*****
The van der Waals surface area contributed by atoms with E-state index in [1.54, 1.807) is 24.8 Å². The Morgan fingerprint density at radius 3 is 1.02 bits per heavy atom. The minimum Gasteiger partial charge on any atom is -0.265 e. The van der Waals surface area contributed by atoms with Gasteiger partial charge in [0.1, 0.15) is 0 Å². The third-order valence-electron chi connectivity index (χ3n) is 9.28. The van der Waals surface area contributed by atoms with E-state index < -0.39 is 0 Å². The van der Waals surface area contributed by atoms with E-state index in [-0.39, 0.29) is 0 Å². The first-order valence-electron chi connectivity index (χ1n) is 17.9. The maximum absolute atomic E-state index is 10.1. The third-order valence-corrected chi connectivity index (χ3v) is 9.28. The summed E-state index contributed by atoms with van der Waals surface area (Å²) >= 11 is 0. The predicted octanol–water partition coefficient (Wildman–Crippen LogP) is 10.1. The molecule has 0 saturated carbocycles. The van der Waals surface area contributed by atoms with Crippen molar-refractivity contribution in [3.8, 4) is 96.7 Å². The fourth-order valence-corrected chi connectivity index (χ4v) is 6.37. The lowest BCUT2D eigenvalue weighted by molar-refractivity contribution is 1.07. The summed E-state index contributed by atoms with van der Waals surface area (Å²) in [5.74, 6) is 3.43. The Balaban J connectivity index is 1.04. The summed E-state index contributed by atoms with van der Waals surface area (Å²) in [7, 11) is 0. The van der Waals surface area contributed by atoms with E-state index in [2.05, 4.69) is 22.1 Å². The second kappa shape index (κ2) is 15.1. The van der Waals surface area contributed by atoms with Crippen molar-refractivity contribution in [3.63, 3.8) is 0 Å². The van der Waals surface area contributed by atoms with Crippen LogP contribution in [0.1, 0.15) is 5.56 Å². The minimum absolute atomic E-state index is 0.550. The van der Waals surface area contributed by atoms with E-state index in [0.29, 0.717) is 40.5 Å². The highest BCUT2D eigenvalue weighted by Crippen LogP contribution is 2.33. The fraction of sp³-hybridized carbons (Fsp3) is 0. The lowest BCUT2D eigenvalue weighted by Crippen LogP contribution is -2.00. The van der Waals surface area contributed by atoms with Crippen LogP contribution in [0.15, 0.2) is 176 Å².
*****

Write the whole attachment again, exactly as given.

The van der Waals surface area contributed by atoms with E-state index in [1.54, 1.807) is 24.8 Å². The Morgan fingerprint density at radius 3 is 1.02 bits per heavy atom. The minimum Gasteiger partial charge on any atom is -0.265 e. The van der Waals surface area contributed by atoms with Gasteiger partial charge in [0.1, 0.15) is 0 Å². The third-order valence-electron chi connectivity index (χ3n) is 9.28. The van der Waals surface area contributed by atoms with E-state index < -0.39 is 0 Å². The van der Waals surface area contributed by atoms with E-state index in [-0.39, 0.29) is 0 Å². The first-order valence-electron chi connectivity index (χ1n) is 17.9. The maximum absolute atomic E-state index is 10.1. The third-order valence-corrected chi connectivity index (χ3v) is 9.28. The summed E-state index contributed by atoms with van der Waals surface area (Å²) >= 11 is 0. The predicted octanol–water partition coefficient (Wildman–Crippen LogP) is 10.1. The molecule has 0 saturated carbocycles. The van der Waals surface area contributed by atoms with Crippen molar-refractivity contribution in [3.8, 4) is 96.7 Å². The fourth-order valence-corrected chi connectivity index (χ4v) is 6.37. The lowest BCUT2D eigenvalue weighted by molar-refractivity contribution is 1.07. The summed E-state index contributed by atoms with van der Waals surface area (Å²) in [5.74, 6) is 3.43. The Balaban J connectivity index is 1.04. The summed E-state index contributed by atoms with van der Waals surface area (Å²) in [7, 11) is 0. The van der Waals surface area contributed by atoms with E-state index in [2.05, 4.69) is 22.1 Å². The second kappa shape index (κ2) is 15.1. The van der Waals surface area contributed by atoms with Crippen molar-refractivity contribution in [3.63, 3.8) is 0 Å². The van der Waals surface area contributed by atoms with Crippen LogP contribution in [0.1, 0.15) is 5.56 Å². The minimum absolute atomic E-state index is 0.550. The van der Waals surface area contributed by atoms with E-state index in [0.29, 0.717) is 40.5 Å². The highest BCUT2D eigenvalue weighted by Crippen LogP contribution is 2.33. The fraction of sp³-hybridized carbons (Fsp3) is 0. The lowest BCUT2D eigenvalue weighted by Crippen LogP contribution is -2.00. The van der Waals surface area contributed by atoms with Crippen LogP contribution in [0.15, 0.2) is 176 Å².